34. Although some people are ripping into the whole idea of $1k/month I’ll present a few scenarios where it could become reality: you buy a new house for the extra bedroom for child, you buy a new car for the extra room for child, you pay for huge medical expenses for NICU or mother’s care (US birthing problems are larger than in other first-world contries), you are self-employed and add baby to health insurance, you buy life-insurance for yourself whereas you didn’t need it before, etc. The house and car may not come now but may be needed in the future with additional kids. I am not saying that these will apply to everyone but just some things to think about.

    Additionally, my husband and I saved up 3 months of salary so we could both stay home when baby #2 arrived. We knew we wouldn’t survive the newborn stage otherwise (no family or friends nearby). He wound up taking over a year off work since my consulting income was enough to cover everything. Honestly, for a newborn it is time that is a precious commodity for most rather than money! Having a partner to give baby to while you sleep is just about the greatest thing ever those first few months! It’ll be all about survival. Then when they get older you’ll spend all kinds of dough for things like preschool spanish classes, piano lessons, new piano, soccer camp, etc. 😉

    One more thing: people often increase their incomes considerably when a baby arrives. Why? Probably because work and money take on a whole new meaning.

    my 2cents.

  35. We are doing this now because I had to quit my job to finish up my internship this year. The main things we have to cut back on are eating out, watching our utility usage especially the land line and a few others things. Ou plan has always been to live off one income and invest the other but until I graduate we are doing it solo for now.

  36. Know The Ledge says:

    This is a great idea that I am going to try to implement in my own life. My wife and I are in a situation where we’d like to be able to get rid of our day jobs and focus on our home businesses. Doing that would hopefully allow us more time with our son and the potential baby that we’re trying for.

    I’m going to start organizing it, thanks!

  37. By opening 529 account you’re closing doors to many scholarship options that would otherwise be open for your child in the future. Every coin has two sides.

  38. Vlad –

    1) Don’t put the 529 in your kids name until you really need. If the 529 is in your name as opposed to your child’s name the money will not effect their financial aid/loan options. Also if the kid decides not to go to college you can choose what to do with it as long as it’s in your name.

    2) Merit based scholarships do NOT consider 529 accounts.

    3) The main reason I have a 529 is so that my kids don’t have to have financial aid or student loans. I don’t want them to have debt. On the other hand, if they can get a merit scholarship, then it’s all the more money that goes to them to get started in life.


  39. smurfett says:

    Before I had my kid last year, I saved up $10k, based on some research of how much it costs to raise a child from government websites.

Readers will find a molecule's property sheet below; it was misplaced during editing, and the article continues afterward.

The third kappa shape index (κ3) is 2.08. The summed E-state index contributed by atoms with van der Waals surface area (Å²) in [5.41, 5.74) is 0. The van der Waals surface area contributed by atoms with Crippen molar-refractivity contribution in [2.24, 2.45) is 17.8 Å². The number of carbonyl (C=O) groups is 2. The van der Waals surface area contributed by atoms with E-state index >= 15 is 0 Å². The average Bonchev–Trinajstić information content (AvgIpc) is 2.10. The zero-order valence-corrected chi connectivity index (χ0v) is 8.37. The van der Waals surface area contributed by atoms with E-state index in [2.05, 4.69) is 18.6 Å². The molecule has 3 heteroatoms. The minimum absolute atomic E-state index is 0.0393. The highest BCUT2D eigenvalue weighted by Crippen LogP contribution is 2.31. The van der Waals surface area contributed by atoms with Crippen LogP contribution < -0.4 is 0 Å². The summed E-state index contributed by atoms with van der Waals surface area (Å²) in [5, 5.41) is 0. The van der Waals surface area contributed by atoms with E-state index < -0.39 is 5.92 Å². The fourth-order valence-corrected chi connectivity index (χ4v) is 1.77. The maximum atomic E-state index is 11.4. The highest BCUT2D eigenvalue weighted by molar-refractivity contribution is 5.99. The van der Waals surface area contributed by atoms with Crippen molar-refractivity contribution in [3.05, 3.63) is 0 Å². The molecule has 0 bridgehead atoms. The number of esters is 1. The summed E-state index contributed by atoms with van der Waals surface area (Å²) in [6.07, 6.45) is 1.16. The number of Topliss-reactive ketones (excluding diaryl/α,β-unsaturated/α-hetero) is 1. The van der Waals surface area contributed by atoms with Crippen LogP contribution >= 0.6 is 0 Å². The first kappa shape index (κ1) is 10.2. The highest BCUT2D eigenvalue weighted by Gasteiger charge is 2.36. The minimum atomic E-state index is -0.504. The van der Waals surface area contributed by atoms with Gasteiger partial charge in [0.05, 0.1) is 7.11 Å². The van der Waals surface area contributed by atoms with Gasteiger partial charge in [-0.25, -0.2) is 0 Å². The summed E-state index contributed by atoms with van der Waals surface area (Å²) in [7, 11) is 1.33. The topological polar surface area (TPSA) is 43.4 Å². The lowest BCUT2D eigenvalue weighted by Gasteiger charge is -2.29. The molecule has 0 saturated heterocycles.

After I had the kid, I realized that 10k was not enough. I’ve only spent about $500 in 6 months for my child. But when we put her in daycare, it’ll be $18k a year.

    I didn’t realize how little money newborns cost you, if you:

    1. don’t buy a bigger house to fit your child. We stayed in the same 2 bedroom apartment. The kid sleeps in the living room. She hasn’t complained about not having her own bedroom.

    2. don’t buy a new car. We’re still in our little Honda Civic coupe. Yes, it’s not as easy as having a 4 door, but we don’t drive much and instead take her around on our ergo carrier.

    3. get stuff from other people. We have not had to buy any clothes. Ask relatives to NOT give you the 0-3 months stuff. We got way too many 0-3 months clothes. Once the novelty of a new baby wears off, you get far fewer gifts. So take advantage of all the gift giving when you’re pregnant and get bigger clothes! We also got seldom used infant carseat from a friend.

    I think we do frugal living in general. The only big purchases we made were, carrier, carseat, and playpen for sleeping. You could really go out and buy a lot of stuff, esp when you’re a first time parent. But I think it’s a good idea to research on the things you *would* buy if you needed it (stroller, swing, sling, etc), decide on the exact brand and everything, but hold off on it until you really need it. every kid is different, you could buy that bassinet and then it turns out your kid won’t sleep anywhere except with you in your bed

  40. Good tips! Actually, that sounds a bit like my parents.


  1. Transitioning From Working Girl to Lowly Intern | Girls Just Wanna Have Funds says:

    […] should be more of a test drive for us as we are planning to do this once we start having children. I plan to stay at home while my […]

  2. […] the kids, but now our goals seem to be switched. Hopefully our double-half-time idea pans out. Our financial life test-drive is working out pretty well so far. Bookmark or Share: These icons link to social bookmarking […]